Comic book reviews for Wonder Woman #32, Wonder Woman #33, and Wonder Woman #34 by James Robinson, Sergio Davila, Scott Hanna, Mark Morales, Romulo Fajardo Jr., Saida Temofonte, Emanuela Lupacchino, Ray McCarthy, Mick Gray, and Eber Ferreira
Average rating: 1.3/5 stars
Wonder Woman #32 by James Robinson
Art: Sergio Davila (pencils), Scott Hanna and Mark Morales (inks), Romulo Fajardo Jr. (colors), and Saida Temofonte (letters)
Let’s first talk about what I liked — most of the art. I really enjoyed the styling on Diana’s coats and her hair when clipped back with her tiara. It was fresh feeling, and I’ve read a lot of Wonder Woman comics and seen her in a lot of costumes and street wear.
I do wonder who this Hercule Poirot lawyer exactly is. It makes sense for Diana to trust him completely. That is her nature. But he spends too much time in this book with her in order to not be someone else. My guess is Zeus.
Steve calling Diana “Angel” over and over was incredibly annoying. We get it, Robinson, that’s Steve’s nickname for her because he thought she was an angel when she saved his life on Themyscira. But seriously, where was the editor to take this all out?
Robinson also struggles with how to contrast the masculinity of Steve and him playing second fiddle to Diana.
Of course, this entire plotline — with putting Diana’s “brother” over her own story — causes me pain. No one cares about Jason. No one reads a Wonder Woman book to hear about a man. Only a male writer would believe this was a direction this story should go.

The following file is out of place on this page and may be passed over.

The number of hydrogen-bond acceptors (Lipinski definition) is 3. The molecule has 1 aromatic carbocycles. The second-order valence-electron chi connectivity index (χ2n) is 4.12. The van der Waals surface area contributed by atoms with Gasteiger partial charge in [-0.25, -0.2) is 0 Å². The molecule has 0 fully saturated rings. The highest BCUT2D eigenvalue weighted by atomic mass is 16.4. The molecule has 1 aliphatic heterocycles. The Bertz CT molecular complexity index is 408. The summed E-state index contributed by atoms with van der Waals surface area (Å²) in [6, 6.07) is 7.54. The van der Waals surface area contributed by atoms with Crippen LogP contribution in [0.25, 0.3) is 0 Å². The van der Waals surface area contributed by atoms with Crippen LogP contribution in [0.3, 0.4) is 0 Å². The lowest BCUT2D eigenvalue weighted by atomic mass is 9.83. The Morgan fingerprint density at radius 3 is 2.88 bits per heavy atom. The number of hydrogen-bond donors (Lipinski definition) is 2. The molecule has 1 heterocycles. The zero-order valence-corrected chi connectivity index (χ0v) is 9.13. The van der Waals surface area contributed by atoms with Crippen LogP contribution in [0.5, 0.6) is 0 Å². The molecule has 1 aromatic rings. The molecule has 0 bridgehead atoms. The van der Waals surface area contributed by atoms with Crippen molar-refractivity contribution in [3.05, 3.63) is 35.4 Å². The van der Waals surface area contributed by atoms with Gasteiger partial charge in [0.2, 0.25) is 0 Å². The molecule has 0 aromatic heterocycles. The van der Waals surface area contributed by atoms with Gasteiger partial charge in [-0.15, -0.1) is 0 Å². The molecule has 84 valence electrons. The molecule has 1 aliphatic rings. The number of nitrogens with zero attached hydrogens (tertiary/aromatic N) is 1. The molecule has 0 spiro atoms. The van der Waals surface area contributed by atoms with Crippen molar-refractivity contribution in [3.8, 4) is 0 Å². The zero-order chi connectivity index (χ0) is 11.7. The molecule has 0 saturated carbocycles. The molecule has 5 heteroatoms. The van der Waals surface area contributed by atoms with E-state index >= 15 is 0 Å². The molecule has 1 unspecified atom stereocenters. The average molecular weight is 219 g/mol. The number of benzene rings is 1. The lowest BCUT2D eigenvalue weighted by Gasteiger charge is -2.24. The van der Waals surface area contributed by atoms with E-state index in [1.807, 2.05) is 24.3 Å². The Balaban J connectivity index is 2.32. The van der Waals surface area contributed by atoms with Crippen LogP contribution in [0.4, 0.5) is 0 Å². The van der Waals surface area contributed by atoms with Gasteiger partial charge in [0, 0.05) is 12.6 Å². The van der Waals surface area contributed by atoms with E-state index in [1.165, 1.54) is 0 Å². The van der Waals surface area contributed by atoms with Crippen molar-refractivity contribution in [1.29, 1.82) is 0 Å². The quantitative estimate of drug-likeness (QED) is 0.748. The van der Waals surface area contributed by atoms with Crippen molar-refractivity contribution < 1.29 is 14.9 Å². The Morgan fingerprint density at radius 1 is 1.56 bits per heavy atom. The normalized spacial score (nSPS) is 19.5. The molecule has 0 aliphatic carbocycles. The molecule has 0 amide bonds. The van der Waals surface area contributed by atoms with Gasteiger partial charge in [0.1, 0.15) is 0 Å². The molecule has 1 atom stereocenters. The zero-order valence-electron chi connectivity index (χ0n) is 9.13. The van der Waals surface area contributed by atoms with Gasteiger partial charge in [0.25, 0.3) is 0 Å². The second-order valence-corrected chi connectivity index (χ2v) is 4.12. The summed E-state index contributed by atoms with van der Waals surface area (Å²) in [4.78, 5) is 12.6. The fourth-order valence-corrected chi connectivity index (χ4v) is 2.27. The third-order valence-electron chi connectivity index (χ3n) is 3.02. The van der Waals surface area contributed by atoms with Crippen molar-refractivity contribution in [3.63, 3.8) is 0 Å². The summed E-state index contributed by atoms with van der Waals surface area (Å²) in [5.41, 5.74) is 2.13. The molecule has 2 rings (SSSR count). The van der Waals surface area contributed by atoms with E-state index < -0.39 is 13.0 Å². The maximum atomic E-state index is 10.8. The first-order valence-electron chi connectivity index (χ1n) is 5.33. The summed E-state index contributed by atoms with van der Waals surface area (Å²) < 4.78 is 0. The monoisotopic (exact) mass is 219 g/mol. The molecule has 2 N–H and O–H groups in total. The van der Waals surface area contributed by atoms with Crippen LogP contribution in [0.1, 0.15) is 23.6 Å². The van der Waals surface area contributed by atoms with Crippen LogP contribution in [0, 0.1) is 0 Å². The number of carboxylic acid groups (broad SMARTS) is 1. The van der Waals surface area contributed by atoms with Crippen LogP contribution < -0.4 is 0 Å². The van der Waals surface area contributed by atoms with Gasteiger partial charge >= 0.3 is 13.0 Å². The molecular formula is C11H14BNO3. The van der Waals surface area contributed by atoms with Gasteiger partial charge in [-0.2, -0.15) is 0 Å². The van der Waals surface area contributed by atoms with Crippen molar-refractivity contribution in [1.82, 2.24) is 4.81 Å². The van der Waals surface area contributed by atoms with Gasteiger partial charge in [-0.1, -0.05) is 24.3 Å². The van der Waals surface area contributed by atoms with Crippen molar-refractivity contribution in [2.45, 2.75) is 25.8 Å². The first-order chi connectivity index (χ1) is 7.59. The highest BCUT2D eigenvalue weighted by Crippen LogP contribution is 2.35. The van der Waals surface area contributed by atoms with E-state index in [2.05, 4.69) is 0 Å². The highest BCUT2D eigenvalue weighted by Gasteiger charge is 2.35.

Wonder Woman #33 by James Robinson
Art: Emanuela Lupacchino (pencils), Ray McCarthy (inks), and Romulo Fajardo Jr. (colors)
You know what would be awesome? An entire issue of Wonder Woman without Wonder Woman. I mean, she’ll be in the background images on the TV and stuff.
I wish Lupacchino and Davila could agree what Grail’s outfit and hair looked like. Under Lupacchino’s pencils — at the comic’s start — it appears as though Grail’s wearing pants, and I loved that. However, later, we go back to the cut-out look that Davila started in the last book, which screams 1990s.
Speaking of pencils, they also cannot seem to agree on how old Jason is supposed to be. Davila’s Jason looks extremely young, and Lupacchino’s Jason has more years to him. They are both young version, but there’s a difference.
Darkseid is so unredeemable that he doesn’t make for a compelling character. He’s a manipulative psychopath and doesn’t even try to hide it. He is always a jerk at his best, and undeniable evil at his worst. Yawn.
Grail is given little characterization beyond serving her father, and being manipulated by him to some extent. Somehow I don’t really see that being a big plot point.
Wonder Woman #34 by James Robinson
Art: Sergio Davila (pencils), Scott Hanna, Mick Gray, and Eber Ferreira (inks), Romulo Fajardo Jr. (colors), and Saida Temofonte (letters)
Twist: Jason is evil!
Twist: he’s in love with Grail.
This is so stupid. Beyond so stupid. It’s also a hate plot that Azzarello already did. Only less inventive. Less new. With added Darkseid.
Stop trying to make Darkseid happen, DC. Stop trying to make Darkseid happen, DC. Stop trying to make Darkseid happen, DC. Stop trying to make Darkseid happen, DC. Stop trying to make Darkseid happen, DC. Stop trying to make Darkseid happen, DC.
Jason’s neck is something straight out of 90s pencils. It was so thick and veiny. Ewww.